WASHINGTON -- When former Enron executive Andrew Fastow was sentenced to six years in federal prison this fall, he asked for drug treatment, citing dependency on anti-anxiety medication that helped him cope with the implosion of his company, the imprisonment of his wife and his prosecution.Going into rehab has become a trendy and phony way for celebrities to cope with scandals. But I don't see anything wrong if someone serving a 6-year federal sentence gets out after 4 years if he has good behavior. Most state prisoners get paroled faster than that.
If the Bureau of Prisons grants his request, Fastow could reduce his time behind bars by up to one year.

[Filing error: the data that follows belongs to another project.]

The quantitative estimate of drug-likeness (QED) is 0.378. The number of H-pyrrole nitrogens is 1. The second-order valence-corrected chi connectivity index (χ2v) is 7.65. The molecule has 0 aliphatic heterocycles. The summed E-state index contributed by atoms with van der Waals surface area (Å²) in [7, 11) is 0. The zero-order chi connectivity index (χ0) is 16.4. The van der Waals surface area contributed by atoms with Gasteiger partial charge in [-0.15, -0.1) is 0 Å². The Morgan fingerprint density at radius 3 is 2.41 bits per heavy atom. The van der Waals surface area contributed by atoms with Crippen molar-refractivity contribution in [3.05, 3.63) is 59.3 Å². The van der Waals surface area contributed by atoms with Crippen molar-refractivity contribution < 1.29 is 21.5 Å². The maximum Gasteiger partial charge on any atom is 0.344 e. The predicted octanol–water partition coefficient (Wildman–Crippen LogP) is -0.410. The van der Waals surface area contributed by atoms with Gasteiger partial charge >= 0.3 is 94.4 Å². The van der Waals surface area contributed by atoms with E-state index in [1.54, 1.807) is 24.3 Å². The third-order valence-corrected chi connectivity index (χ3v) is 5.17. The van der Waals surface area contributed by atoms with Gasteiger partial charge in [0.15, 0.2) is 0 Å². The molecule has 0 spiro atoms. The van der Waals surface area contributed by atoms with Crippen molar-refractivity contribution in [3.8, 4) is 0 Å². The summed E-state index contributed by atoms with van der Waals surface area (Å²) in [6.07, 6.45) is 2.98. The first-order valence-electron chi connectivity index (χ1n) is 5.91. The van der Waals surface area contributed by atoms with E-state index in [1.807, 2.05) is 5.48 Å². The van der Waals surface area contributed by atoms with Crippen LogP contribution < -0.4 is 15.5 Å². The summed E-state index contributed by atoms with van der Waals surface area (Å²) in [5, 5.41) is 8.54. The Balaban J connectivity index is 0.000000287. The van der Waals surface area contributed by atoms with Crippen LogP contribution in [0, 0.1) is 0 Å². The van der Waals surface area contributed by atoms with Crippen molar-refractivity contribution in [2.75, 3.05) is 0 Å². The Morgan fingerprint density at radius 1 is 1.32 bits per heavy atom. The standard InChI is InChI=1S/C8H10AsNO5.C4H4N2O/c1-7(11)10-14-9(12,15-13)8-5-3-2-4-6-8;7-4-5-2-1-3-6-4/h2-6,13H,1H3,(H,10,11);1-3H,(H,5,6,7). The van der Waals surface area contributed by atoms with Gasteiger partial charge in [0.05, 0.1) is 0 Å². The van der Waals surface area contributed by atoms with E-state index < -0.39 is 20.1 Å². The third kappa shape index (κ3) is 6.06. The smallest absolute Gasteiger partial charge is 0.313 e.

Add in the "good-time" credits he could earn by behaving and Fastow -- who once agreed to serve at least 10 years for cheating investors out of millions of dollars -- could be on his way home in about four.
Fastow and other Enron executives are joining a growing trend of white-collar criminals trying to reduce their sentences by entering prison-based drug or alcohol rehabilitation -- an option not open to violent offenders who go through the same treatment.
Saturday, November 04, 2006
Corporate convicts use rehab to cut time
The Houston paper reports: